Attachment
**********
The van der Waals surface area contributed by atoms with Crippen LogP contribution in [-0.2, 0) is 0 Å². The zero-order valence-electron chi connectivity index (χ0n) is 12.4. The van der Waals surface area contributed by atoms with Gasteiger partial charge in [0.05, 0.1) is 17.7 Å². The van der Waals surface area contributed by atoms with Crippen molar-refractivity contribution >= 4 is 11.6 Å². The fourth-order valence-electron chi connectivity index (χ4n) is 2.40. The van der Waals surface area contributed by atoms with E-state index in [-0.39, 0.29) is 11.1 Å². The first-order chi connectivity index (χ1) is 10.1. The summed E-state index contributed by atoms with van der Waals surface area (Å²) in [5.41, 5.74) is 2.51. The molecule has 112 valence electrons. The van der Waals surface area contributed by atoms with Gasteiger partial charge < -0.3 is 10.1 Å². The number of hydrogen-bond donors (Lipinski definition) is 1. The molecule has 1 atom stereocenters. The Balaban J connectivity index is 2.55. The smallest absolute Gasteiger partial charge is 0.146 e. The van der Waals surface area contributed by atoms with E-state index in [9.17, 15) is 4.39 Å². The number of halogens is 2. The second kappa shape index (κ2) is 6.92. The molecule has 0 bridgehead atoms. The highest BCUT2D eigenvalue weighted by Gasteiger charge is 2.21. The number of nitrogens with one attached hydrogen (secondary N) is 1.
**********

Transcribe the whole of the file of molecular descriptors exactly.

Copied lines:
The van der Waals surface area contributed by atoms with Crippen LogP contribution in [-0.2, 0) is 0 Å². The zero-order valence-electron chi connectivity index (χ0n) is 12.4. The van der Waals surface area contributed by atoms with Gasteiger partial charge in [0.05, 0.1) is 17.7 Å². The van der Waals surface area contributed by atoms with Crippen molar-refractivity contribution >= 4 is 11.6 Å². The fourth-order valence-electron chi connectivity index (χ4n) is 2.40. The van der Waals surface area contributed by atoms with E-state index in [-0.39, 0.29) is 11.1 Å². The first-order chi connectivity index (χ1) is 10.1. The summed E-state index contributed by atoms with van der Waals surface area (Å²) in [5.41, 5.74) is 2.51. The molecule has 112 valence electrons. The van der Waals surface area contributed by atoms with Gasteiger partial charge < -0.3 is 10.1 Å². The number of hydrogen-bond donors (Lipinski definition) is 1. The molecule has 1 atom stereocenters. The Balaban J connectivity index is 2.55. The smallest absolute Gasteiger partial charge is 0.146 e. The van der Waals surface area contributed by atoms with E-state index in [9.17, 15) is 4.39 Å². The number of halogens is 2. The second kappa shape index (κ2) is 6.92. The molecule has 0 bridgehead atoms. The highest BCUT2D eigenvalue weighted by Gasteiger charge is 2.21. The number of nitrogens with one attached hydrogen (secondary N) is 1.